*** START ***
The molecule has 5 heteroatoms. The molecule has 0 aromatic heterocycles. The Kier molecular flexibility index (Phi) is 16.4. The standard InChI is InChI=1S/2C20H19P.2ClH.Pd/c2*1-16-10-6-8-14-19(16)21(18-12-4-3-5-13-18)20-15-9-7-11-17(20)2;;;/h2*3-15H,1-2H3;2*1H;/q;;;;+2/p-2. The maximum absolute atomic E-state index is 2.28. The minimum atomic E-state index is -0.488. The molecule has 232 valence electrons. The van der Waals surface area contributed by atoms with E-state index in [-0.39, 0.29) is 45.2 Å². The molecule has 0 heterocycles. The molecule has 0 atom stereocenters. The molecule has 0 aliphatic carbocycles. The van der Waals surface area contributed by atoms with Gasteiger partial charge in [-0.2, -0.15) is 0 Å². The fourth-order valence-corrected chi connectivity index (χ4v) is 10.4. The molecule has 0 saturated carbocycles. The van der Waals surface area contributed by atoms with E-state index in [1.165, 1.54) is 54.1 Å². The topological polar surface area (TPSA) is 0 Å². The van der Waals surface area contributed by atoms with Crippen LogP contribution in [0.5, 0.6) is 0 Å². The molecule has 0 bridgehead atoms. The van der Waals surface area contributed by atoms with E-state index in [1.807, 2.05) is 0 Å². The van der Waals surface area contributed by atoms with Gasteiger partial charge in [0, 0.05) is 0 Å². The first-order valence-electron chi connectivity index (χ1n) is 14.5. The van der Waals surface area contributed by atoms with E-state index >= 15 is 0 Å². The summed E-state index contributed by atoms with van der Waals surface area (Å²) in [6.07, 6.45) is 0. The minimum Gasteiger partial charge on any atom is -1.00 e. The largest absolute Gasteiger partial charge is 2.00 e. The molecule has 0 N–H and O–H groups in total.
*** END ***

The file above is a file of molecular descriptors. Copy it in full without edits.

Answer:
The molecule has 5 heteroatoms. The molecule has 0 aromatic heterocycles. The Kier molecular flexibility index (Phi) is 16.4. The standard InChI is InChI=1S/2C20H19P.2ClH.Pd/c2*1-16-10-6-8-14-19(16)21(18-12-4-3-5-13-18)20-15-9-7-11-17(20)2;;;/h2*3-15H,1-2H3;2*1H;/q;;;;+2/p-2. The maximum absolute atomic E-state index is 2.28. The minimum atomic E-state index is -0.488. The molecule has 232 valence electrons. The van der Waals surface area contributed by atoms with E-state index in [-0.39, 0.29) is 45.2 Å². The molecule has 0 heterocycles. The molecule has 0 atom stereocenters. The molecule has 0 aliphatic carbocycles. The van der Waals surface area contributed by atoms with Gasteiger partial charge in [-0.2, -0.15) is 0 Å². The fourth-order valence-corrected chi connectivity index (χ4v) is 10.4. The molecule has 0 saturated carbocycles. The van der Waals surface area contributed by atoms with E-state index in [1.165, 1.54) is 54.1 Å². The topological polar surface area (TPSA) is 0 Å². The van der Waals surface area contributed by atoms with Crippen LogP contribution in [0.5, 0.6) is 0 Å². The molecule has 0 bridgehead atoms. The van der Waals surface area contributed by atoms with E-state index in [1.807, 2.05) is 0 Å². The van der Waals surface area contributed by atoms with Gasteiger partial charge in [0, 0.05) is 0 Å². The first-order valence-electron chi connectivity index (χ1n) is 14.5. The van der Waals surface area contributed by atoms with E-state index >= 15 is 0 Å². The summed E-state index contributed by atoms with van der Waals surface area (Å²) in [6.07, 6.45) is 0. The minimum Gasteiger partial charge on any atom is -1.00 e. The largest absolute Gasteiger partial charge is 2.00 e. The molecule has 0 N–H and O–H groups in total.